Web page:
Using bone broth makes a great “chaining” choice when transitioning a picky-eater to more healthy foods for several reasons. Many children like bland, slightly salty soups and easily accept a bone broth. Homemade bone broth can transform even empty calorie foods like noodles into a nutrient dense meal. Bone broths contain gelatin which acts helps us overcome food sensitivities by healing inflamed gastrointestinal tracts.
Bone broth’s nutrient quantities vary from batch to batch. Since the cooking process slowly dissolves bones, its broth has all the ingredients in bone and cartilage. Our bodies absorb and use the minerals and nutrients from bone broths even more easily and readily than those we get from supplements, making them an even better choice for keeping picky-eaters and everyone in the family healthy.
You will get protein from any attached meat, fat from marrow, skin or solid fat, and gelatin from the dissolved cartilage and bone. Many nutritionists recommend bone broths for: food allergies; colic; problems digesting dairy, beans, meat, grain (especially gluten); gastro esophageal reflux; gastritis; ulcer; hiatal hernia; inflammatory bowel disease; irritable bowel syndrome; leaky gut syndrome; malnutrition; weight loss; muscle wasting; cancer; osteoporosis; calcium deficiency; and anemia.
As you can see bone broth will make everyone feel better. Check out the list of nutrients at the end of this post. If you take any of these as supplements consider adding a crock pot of bone broth to your weekly menus. You can save money, improve the taste of your food and get healthy with no more than 10 to 20 minutes of your time per week.
Where to Get Bones for Bone Broth:
- Save up left over bones and keep them in a plastic bag in the freezer.
- Buy a whole chicken on sale – use everything even the organs
- Use soup bones, neck bones and other inexpensive bones from the store
- 2 to 3 pounds of leftover meat & bones (if you can get pasture-raised meats they have even more nutrients from eating fresh grasses).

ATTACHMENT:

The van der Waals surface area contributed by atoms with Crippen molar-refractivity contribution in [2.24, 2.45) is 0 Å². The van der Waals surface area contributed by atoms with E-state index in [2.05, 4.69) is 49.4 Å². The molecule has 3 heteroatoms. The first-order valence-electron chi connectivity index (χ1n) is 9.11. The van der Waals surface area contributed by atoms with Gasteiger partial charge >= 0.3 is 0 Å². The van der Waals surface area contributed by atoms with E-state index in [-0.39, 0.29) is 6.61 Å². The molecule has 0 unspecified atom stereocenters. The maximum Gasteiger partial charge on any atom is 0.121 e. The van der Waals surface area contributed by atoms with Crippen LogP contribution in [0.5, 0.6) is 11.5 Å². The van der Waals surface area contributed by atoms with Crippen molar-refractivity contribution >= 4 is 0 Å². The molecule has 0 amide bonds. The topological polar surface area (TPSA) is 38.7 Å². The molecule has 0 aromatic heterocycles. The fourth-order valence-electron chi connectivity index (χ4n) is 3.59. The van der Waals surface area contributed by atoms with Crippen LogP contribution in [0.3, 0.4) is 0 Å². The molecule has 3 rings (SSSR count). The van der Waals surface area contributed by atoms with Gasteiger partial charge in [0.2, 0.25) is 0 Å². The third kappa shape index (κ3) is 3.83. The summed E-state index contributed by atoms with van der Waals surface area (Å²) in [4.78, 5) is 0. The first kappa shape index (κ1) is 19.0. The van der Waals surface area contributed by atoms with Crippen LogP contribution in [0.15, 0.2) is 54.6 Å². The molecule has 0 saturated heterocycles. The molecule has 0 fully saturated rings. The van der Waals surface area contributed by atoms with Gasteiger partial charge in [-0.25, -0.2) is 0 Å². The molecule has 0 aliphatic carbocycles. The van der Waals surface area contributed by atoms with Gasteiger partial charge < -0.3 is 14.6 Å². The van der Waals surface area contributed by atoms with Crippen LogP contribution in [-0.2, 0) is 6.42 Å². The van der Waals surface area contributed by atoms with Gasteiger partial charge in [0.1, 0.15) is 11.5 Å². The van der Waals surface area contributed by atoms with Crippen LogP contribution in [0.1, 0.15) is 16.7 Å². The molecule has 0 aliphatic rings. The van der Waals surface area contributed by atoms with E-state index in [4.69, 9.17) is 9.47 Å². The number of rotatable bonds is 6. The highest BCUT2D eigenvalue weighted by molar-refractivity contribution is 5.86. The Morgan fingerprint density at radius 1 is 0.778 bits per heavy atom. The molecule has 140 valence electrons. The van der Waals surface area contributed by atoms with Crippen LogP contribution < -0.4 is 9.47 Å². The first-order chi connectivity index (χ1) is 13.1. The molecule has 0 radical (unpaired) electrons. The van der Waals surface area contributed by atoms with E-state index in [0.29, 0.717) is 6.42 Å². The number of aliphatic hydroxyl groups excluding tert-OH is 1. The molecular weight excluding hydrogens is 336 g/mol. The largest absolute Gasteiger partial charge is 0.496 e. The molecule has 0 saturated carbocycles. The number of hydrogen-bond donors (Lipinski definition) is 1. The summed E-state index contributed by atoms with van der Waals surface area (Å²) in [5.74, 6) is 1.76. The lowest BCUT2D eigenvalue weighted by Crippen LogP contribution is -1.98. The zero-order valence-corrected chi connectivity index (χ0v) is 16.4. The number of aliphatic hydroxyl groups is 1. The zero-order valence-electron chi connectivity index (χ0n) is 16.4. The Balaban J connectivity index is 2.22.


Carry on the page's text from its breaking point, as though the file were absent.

- 4 to 6 quarts water (filtered water is great – tap water will do fine)
- 2 tablespoons vinegar (white, apple cider or even wine vinegar)
- 1 teaspoon of salt
- 2 bay leaves
- Put meat, bones, vinegar and salt into a crock pot. Add water to fill the pot ½ to ¾ full.
- Set on high for one hour.
- Reduce heat to low and cook for 8 to 24 hours
- Turn off.
- Strain the broth through a mesh colander to get out all the bones and bits of meat and other solids. Put in jars, freezer containers, or even ice-cube trays. You can store the frozen stock cubes in a bag and add them as flavor/nutrition bursts in lots of dishes. You can store broth for a week in the refrigerator. It usually becomes like jelly which lets you know how much good nutritious gelatin you it contains.
Perpetual Bone Broth – Keep your bone broth going for up to a week if you use it every day. Add more water to replace the water you remove. The longer it cooks the more nutrients leach out of the bones. At the end of the week the bones will be mush. This method works well for people on a GAPS diet or other diet regimen that uses lots of broths and soups. (Thanks to Jenny McCarthy at www.nourishedkitchen.com for this variation.)
Clean out the Fridge – Add frozen vegetable scraps, vegetables that have wilted (not rotted) during the last hour of cooking. Strain the cooked vegetables out with the bones. Some vegetables turn the broth bitter (beets, broccoli, turnips) or sweet (carrots) if they cook too long so best not to add these to a perpetual soup. Parsley and parsley trimmings, onion, garlic, celery and celery leaves add flavor and will do alright cooking longer than an hour.
Things to Make with Bone Broth
Add bone broth anywhere you would put water or soup stock.
Clear Broth - When you make perpetual soup you can strain the broth through a coffee filter or mesh tea strainer to make yourself a warming cup of pure goodness.
Kitchen Sink Soup – Add fresh or left-over meats, chopped vegetables, noodles and seasonings of your choice to make a hearty soup.
Egg Drop Soup – Whip up one egg for each cup of hot broth. Stir eggs into broth. A meal won’t get any easier than this! Add some chopped green onions for flavor and color if you want to get fancy.
Doggies’ Delight – Throw a ladle full of broth into your dog’s dry kibbles and watch their eyes light up in gratitude. Make sure you let it cool off before serving it. Once the bones have cooked for 24 hours and gotten mushy you can add a few of those as well. Make sure you can crush bones with your ladle before adding chicken or pork bones to a dog’s dish. Some cats like bone broth, too.
Here’s the list of nutrients found in bone broths.
Sodium and potassium
Collagen I, II, III & the amino acids found in collagen: